Forbes India 15th Anniversary Special

Exodus of the Far Away Brothers

Understanding the working life of a migrant worker, and why many are losing patience and heading home

Pooja Sarkar
Published: May 19, 2020 02:19:47 PM IST
Updated: May 20, 2020 03:07:19 PM IST

Exodus of the Far Away BrothersWith their meagre belongings, migrants from Delhi on their long journey home to their villages in UP and Bihar walk, wait, run and dodge behind residential complexes adjoining the Delhi-UP highway near Ghaziabad to evade the police from turning them back. They’ve walked for hours across Delhi to get here and see no reason to turn back.‚Äč
Image: Madhu Kapparath

In a corner of a construction site in Mulund in the central suburbs of Mumbai, the Brihanmumbai Municipal Corporation (BMC) has restarted a project to expand the roads. A lean, diminutive man in brown pants and a red striped shirt, a fluorescent green safety jacket over it, is sitting under the shade of a tree while talking on his mobile phone—not a smart one, but the good old feature phone.

This is Bishu, a 24 year old, who is on a lunch break from his work of piling metal rods into the soil. Bishu hails from a small village in Maldah, 327 kilomteres north of Kolkata in West Bengal. He is a migrant labourer who works across the country, wherever his contractor sends him. These days, he is working in Mumbai, along with his younger brother who is at a construction site in Thane, nearby.

While Bishu has been promised Rs 300 per day by his contractor, he hasn’t been paid for the past three months. “But I can’t complain as they have given me food and a place to stay, which many others don’t have. We just live nearby on that site,” shrugs Bishu, pointing to a shelter now hidden by the compound in front.  

Bishu is the oldest son and the brothers are the only earning members of a family of five. They hope to go back once West Bengal opens borders for its residents. “There is no point for me to hang on a truck and be stuck in Odisha or Jharkhand waiting for when the border will open, so maybe when trains start and when they give me my payment, I will go home. But yes, I am going home the moment things open up.”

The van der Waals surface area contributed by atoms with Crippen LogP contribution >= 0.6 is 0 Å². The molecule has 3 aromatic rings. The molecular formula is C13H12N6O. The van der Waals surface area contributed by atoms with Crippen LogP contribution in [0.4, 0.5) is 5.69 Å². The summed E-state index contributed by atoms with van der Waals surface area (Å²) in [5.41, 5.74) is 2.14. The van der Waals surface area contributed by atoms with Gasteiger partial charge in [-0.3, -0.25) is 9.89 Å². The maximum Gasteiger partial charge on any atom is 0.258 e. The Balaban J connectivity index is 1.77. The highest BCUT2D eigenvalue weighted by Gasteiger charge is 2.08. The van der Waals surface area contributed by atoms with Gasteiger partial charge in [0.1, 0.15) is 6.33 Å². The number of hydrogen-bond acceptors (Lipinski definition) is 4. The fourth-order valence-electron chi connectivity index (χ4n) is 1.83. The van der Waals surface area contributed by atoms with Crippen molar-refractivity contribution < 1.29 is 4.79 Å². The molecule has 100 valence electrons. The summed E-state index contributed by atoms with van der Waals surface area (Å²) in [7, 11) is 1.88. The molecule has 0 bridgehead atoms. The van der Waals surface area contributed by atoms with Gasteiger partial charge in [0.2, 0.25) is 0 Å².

Not everybody is as patient as Bishu. While reporting for this story, this reporter came across hundreds of daily-wage migrant workers walking for hours, trying to find trucks to go back to their mofussil land. There is work to be done in Mumbai—for private sector construction companies, too, but as Subodh C Dixit, executive director at Shapoorji Pallonji Engineering & Construction, told Forbes India: “Although organised players like Shapoorji Engineering were taking care of them, the lockdown extension tested their patience.” 

The BMC has recommenced construction of some key projects, including road repairs, desilting and pre-monsoon work, with over 3,800 construction workers across the length and breadth of the city. Some of the marquee projects where construction has begun include the Mumbai Metro Project - Line 1, Line II and Line III, the Coastal Road project that connects South Mumbai to suburban Kandivili, and the Mumbai Trans Harbour Link, among others. Earlier this month, the state government had announced a 67 percent cut in its spending for development projects and expects to expend nearly Rs 1.15 lakh crore during this financial year; most of the key projects are backed by Japan International Cooperation Agency.